Why does the NBA's worst coach have a new job?
When the NBA season tips off tonight, a record 11 of the league's 29 teams will begin with new coaches at their respective helms. The New Orleans Hornets, for example, will for the first time take orders from Tim Floyd, who needed a mere 239 games to win 49 in Chicago before he activated the ejector seat there a couple of years ago. His career winning percentage wouldn't even pass as a batting average: .205, the worst in league history. And yet he's in charge of a team expected to contend in the Eastern Conference. The always delicate Charles Oakley, who played under Floyd in Chicago, said this month: "I give Tim Floyd three months, maybe four at the most, in his new job. The man is not an NBA coach. He doesn't have a clue. He proved that trying to coach the Bulls."
So how exactly is it that Floyd still coaches pro basketball? The Hornets' majority owner, George Shinn, professed to being impressed by Floyd's verve. "I could just see in his eyes the burning desire that he wanted to prove that his stay in Chicago was a mistake," Shinn said in the news conference after Floyd's hire in June. Bob Bass, the Hornets' VP of basketball operations, vetted Floyd and gave the thumbs-up after checking with other coaches and management around the league. Then Floyd "got tears in his eyes" when Shinn asked him how much he wanted the post. Job-seekers everywhere, take note. Just don't expect New Orleans players to warm immediately to "Pink" Floyd as he replaces the popular and affable Paul Silas.
The NBA delights in reassessing, recycling, and reinstalling its former (and often failed) coaches. Floyd got the nod over Mike Fratello, who used to coach in Cleveland, which is where Paul Silas landed when he left New Orleans. Also this offseason, the Clippers disinterred Mike Dunleavy, who coached the Bucks, Lakers, and Trail Blazers. Jeff Van Gundy bolted New York when matters there soured and now directs the Rockets. Sure, there are a few new faces: Ex-Sacramento assistant Terry Porter taking over in Milwaukee; Stan Van Gundy (Jeff's big bro) getting a promotion in Miami after Pat Riley's sudden departure. Kevin O'Neill was 5-25 his last year at Northwestern, bolted for an assistant position under Jeff Van Gundy and this year was hired to coach the Raptors on the strength of his work with Detroit's defense. But O'Neill's old boss, Rick Carlisle, is now in Indiana after getting axed by the Pistons, who themselves welcomed old 76ers coach Larry Brown. Brown, who seems to be touring the NBA at three-year intervals, has previously put in time with the Pacers, Spurs, Nuggets, Clippers, and Nets. Let it be said that in the high-school-harvesting NBA, only the players enter without big-time experience.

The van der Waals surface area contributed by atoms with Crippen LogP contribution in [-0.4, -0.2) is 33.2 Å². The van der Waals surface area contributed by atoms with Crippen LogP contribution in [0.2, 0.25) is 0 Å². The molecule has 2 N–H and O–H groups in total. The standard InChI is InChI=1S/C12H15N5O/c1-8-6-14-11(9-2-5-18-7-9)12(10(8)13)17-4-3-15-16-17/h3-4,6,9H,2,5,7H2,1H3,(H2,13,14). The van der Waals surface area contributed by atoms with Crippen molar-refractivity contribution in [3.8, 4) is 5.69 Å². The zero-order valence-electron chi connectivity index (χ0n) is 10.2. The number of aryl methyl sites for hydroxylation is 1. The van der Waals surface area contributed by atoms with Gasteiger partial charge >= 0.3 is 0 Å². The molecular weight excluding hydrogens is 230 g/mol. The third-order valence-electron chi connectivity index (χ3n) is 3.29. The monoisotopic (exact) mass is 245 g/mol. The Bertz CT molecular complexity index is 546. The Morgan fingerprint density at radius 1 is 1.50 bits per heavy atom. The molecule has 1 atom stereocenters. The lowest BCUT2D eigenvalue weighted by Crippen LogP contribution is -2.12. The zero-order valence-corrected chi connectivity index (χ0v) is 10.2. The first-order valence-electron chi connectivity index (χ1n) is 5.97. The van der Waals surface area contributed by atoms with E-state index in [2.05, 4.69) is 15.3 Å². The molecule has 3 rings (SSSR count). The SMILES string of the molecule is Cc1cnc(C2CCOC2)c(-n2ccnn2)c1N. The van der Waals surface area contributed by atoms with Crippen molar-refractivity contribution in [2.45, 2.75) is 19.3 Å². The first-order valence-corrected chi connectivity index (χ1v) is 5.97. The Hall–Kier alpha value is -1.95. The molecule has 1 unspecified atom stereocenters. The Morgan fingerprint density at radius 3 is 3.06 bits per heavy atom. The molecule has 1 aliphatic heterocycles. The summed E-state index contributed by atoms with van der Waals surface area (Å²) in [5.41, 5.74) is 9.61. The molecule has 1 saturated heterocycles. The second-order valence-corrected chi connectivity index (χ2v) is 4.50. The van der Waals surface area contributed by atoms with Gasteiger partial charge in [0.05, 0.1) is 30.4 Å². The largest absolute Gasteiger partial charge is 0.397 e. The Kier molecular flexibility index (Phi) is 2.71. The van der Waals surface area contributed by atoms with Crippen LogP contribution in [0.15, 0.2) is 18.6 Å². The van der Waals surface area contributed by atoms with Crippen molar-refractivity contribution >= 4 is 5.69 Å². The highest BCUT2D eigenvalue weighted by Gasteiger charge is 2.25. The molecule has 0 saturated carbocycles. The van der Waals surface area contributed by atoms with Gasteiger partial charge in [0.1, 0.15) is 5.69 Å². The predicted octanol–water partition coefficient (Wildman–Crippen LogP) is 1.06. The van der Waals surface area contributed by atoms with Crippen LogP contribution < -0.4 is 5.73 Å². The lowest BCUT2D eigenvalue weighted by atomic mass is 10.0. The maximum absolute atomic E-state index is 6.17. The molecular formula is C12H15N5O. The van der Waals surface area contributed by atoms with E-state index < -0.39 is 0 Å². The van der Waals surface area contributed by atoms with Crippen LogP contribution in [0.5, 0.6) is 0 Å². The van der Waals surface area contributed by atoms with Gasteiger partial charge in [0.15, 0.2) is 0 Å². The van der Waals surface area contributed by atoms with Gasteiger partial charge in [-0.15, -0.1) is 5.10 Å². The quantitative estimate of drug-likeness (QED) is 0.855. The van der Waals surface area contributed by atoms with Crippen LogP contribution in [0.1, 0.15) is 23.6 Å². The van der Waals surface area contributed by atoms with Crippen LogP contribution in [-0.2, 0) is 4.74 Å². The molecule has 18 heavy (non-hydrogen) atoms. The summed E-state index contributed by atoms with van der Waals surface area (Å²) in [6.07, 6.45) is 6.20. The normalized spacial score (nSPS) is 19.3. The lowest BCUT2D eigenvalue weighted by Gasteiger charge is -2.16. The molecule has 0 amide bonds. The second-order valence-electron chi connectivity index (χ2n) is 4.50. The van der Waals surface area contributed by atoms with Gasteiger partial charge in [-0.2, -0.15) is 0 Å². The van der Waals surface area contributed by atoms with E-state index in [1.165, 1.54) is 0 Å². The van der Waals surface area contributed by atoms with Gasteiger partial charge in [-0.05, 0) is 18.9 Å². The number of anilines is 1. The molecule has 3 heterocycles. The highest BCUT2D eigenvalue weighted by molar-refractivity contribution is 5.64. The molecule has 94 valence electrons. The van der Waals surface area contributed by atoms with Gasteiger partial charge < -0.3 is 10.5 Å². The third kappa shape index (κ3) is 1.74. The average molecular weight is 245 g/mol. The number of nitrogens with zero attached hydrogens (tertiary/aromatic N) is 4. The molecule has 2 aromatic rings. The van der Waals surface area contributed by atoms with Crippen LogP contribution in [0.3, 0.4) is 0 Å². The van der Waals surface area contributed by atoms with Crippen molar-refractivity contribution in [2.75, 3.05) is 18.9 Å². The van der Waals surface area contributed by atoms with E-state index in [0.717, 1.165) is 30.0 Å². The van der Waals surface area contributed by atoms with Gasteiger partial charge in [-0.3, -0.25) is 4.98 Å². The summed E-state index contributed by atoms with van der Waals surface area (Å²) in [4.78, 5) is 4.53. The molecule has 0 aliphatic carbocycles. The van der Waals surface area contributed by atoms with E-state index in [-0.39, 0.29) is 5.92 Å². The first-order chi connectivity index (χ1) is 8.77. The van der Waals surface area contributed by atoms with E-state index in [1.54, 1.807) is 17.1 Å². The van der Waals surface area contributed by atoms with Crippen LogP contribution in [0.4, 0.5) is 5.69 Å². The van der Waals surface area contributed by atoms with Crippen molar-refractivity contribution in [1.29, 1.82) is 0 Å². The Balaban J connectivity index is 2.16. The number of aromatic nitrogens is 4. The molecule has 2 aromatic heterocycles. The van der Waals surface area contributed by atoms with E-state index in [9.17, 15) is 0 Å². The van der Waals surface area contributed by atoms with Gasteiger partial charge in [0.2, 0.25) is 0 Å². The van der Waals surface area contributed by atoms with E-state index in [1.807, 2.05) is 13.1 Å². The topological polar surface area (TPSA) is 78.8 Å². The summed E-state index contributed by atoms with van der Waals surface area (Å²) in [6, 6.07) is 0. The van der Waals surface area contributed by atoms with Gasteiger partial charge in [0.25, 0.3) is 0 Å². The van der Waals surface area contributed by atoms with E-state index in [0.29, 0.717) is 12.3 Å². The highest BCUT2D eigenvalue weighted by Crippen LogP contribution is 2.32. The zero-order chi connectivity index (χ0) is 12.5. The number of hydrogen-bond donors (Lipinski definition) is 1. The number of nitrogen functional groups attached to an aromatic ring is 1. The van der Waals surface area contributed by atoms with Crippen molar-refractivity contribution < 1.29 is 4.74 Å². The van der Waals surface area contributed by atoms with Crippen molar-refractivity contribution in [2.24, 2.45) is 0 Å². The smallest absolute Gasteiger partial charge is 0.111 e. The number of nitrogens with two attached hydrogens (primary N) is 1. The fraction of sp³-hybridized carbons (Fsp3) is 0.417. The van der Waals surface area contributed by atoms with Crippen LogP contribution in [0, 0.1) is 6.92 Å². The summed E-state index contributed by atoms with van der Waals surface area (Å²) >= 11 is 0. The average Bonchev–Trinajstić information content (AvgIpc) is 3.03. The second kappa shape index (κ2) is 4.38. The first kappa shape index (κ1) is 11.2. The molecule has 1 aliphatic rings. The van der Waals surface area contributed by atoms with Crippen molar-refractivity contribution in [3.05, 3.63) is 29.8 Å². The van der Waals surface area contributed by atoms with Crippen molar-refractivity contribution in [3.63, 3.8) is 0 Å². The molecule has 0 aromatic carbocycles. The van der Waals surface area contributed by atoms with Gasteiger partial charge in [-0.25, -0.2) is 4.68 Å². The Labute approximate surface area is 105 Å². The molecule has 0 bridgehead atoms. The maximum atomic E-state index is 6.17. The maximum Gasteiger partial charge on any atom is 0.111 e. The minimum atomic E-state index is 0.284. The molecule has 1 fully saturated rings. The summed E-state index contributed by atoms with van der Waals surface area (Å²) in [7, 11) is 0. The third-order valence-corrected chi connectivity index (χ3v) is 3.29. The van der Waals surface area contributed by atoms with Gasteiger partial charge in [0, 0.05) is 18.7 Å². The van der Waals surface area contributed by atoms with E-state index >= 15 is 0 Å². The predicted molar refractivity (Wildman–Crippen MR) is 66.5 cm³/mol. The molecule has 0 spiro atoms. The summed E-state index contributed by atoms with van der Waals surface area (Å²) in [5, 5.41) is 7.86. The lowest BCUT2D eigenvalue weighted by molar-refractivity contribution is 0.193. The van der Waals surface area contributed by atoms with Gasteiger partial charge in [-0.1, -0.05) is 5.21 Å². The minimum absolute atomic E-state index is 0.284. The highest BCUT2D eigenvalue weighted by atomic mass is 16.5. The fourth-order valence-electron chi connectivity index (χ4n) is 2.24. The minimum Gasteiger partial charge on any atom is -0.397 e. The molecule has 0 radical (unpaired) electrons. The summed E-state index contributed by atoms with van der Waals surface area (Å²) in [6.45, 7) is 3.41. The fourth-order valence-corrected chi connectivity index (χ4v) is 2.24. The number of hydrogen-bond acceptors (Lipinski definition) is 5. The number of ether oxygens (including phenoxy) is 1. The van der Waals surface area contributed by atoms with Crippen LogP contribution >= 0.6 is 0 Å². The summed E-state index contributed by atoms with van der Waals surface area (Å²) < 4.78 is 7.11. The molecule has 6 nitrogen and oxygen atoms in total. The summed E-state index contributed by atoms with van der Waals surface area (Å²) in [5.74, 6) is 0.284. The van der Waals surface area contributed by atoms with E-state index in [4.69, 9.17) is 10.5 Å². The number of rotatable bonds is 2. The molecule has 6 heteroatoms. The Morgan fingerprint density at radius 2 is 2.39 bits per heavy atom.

In Floyd's case, finally the Zen question can be answered: Can this guy possibly be as terrible as his record? No way to tell for sure without handing him the keys to a team that has a legitimate shot at going to the NBA Finals. From the beginning in Chicago, he was installed as a dupe, the first coach of the Potemkin Bulls. The rebuilding job after all those Michael Jordan titles began as practical joke, with mostly a ragtag bunch of fungible college-grade castoffs. (In 2000, for instance, Chicago's 12-man roster began the season with 15 years of pro experience.) While flailing with the Bulls, Floyd did earn respect, at least initially, for acting as a human shield, when possible, to protect meddling team management. Such loyalty no doubt helped his standing with Shinn, widely loathed since pulling the team out from under Charlotte, N.C., when he couldn't get a stadium deal.
Nonetheless, Floyd is a bizarre choice for the Hornets, considering that the team seems to need only a good, hard nudge, as they have been at least a .500 team for 11 straight years without ever emerging from the second round of the playoffs. And time is short: New Orleans next year gets realigned to the deeper, tougher Western Conference, where 50-win teams go to die in the postseason. This season will be the best chance the Hornets have to make the finals in the foreseeable future—so, naturally, in rides Floyd. Granted, he can take heavy blame for piloting the Bulls to two of the three lowest-scoring seasons in league history, and his younger players in Chicago developed only after he left. But at least when someone absolutely, positively has to lose 79 percent of his games without ripping management, he's a proven quantity. Really, now, what a find!
Then again, maybe there's a coach under all those losses. How refreshing would it be, if a league that seems perpetually out of ideas, finally hit upon an epiphany: Hire the guy with the worst numbers in history and put him in charge of a gang of underachievers. Such an unconventional approach should count for something in the NBA. As for Floyd, if he finishes at least 24-58 he'll no longer have the worst 150-plus-game winning percentage ever, which in the event of his departure will make his next job just that much easier to land.